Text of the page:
If such an outcome were to arrive (and it is a big if), Welsh income tax revenues would behave like GDP. Instead of growing at 2 per cent a year as Welsh GDP averaged this century up to 2016, they would average growth of under 1 per cent in real terms. Meanwhile the block grant, after stagnating to 2022 if the IFS is correct, would grow at just 1 ¼ per cent for the rest of the decade. Overall resources available to the Welsh government would grow at only 1 per cent on average through the 2020s. Precise numbers are speculative but a picture of resources growing slowly is likely, given Brexit and very likely given a hard Brexit.
Furthermore, Wales gets some £650 million a year from the EU, mainly in regional development funds and agricultural support. The latter goes directly to farmers but the former, some £375 million, supports capital spending by the Welsh public sector. The UK government has guaranteed these supports will continue until 2020 but has given no guarantees thereafter. No doubt there will be British government schemes of regional and agricultural support but it is highly unlikely that Wales will get the same share of those as it does of EU funds coming to Britain, which are allocated according to assessed need. David Phillips of the IFS has calculated what would happen if the UK government devoted similar money to agriculture and the regions but allocated it according to the Barnett formula. Even if the overall allocation rose by 2 per cent a year, the money coming to Wales would fall by 1 per cent a year through the 2020s and by 0.5 per cent through the 2030s.
All in all, there is a risk that the growth of government revenues in Wales could be very slow in the next decade, particularly in relation to the needs of an ageing population. Practically, four sorts of response are possible:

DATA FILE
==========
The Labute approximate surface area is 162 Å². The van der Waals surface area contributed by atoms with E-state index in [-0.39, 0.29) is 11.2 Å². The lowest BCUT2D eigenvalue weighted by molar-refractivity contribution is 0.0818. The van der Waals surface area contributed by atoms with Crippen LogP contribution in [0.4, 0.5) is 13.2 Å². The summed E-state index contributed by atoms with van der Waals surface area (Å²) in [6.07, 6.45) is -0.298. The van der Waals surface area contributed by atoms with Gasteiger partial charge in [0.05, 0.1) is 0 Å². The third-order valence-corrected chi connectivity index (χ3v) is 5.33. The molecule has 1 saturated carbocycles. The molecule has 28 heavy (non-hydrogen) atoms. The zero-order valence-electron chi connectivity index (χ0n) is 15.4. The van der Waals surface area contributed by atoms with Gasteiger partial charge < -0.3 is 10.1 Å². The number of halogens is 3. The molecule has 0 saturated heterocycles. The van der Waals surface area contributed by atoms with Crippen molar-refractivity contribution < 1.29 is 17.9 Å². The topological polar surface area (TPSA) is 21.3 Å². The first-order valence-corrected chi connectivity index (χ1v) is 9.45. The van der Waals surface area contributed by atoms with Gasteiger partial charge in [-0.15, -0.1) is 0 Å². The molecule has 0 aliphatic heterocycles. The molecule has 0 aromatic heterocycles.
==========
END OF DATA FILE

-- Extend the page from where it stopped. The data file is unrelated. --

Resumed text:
- Withdraw government from some areas in order to concentrate spending on doing essential things as well as possible
- Find ways to raise public services’ productivity so more can be done with less money
- Increase revenue by charging for public services that have been free, raising rates on existing taxes or introducing new taxes
- Find ways to accelerate economic growth over a reasonably short time period in order to increase the tax base.
The third option would be unpopular but may be inevitable if the electorate wants a good standard of health, education and social care provision. There is a limit, however, to how far a small, highly open economy like Wales can raise tax rates above those of its neighbours without losing business and higher-rate taxpayers. The fourth option is very difficult to achieve and impossible to do so in the short-to-medium run without taking risks. What about options one and two?
Scope for Savings
In looking for potential savings in expenditure a comparison between relative spending levels across the countries of the UK may suggest areas of potential savings. However, no broad category of public spending in Wales stands out like a ‘sore thumb’ when compared with the other countries of the UK. It follows that if economies are to be sought then the Welsh Government needs to look in greater detail at expenditure within the major spending programmes. Spending on health has been rising and with social care now accounts for almost half the total Welsh budget. Given the demands of an ageing population the risk is it will soon swallow more than half. It is within this area that efficiencies most urgently need to be sought.
One factor worth analysing in greater depth is the much higher proportion of people in Wales who are employed in the public sector. In March 2018, 22.3 per cent of employees (308,000 out of 1.381 million) worked in the public sector in Wales compared with 16.6 per cent in the UK. If the level in Wales was the same as that of the UK there would be 78,000 fewer people employed in the public sector. With greater needs for public expenditure in Wales than in wealthier parts of the UK it is natural there would be a greater need for public-sector employment. Still, the numbers raise the question: could better organisation allow a reduction of bureaucracy with more of the workforce being employed on front-line services?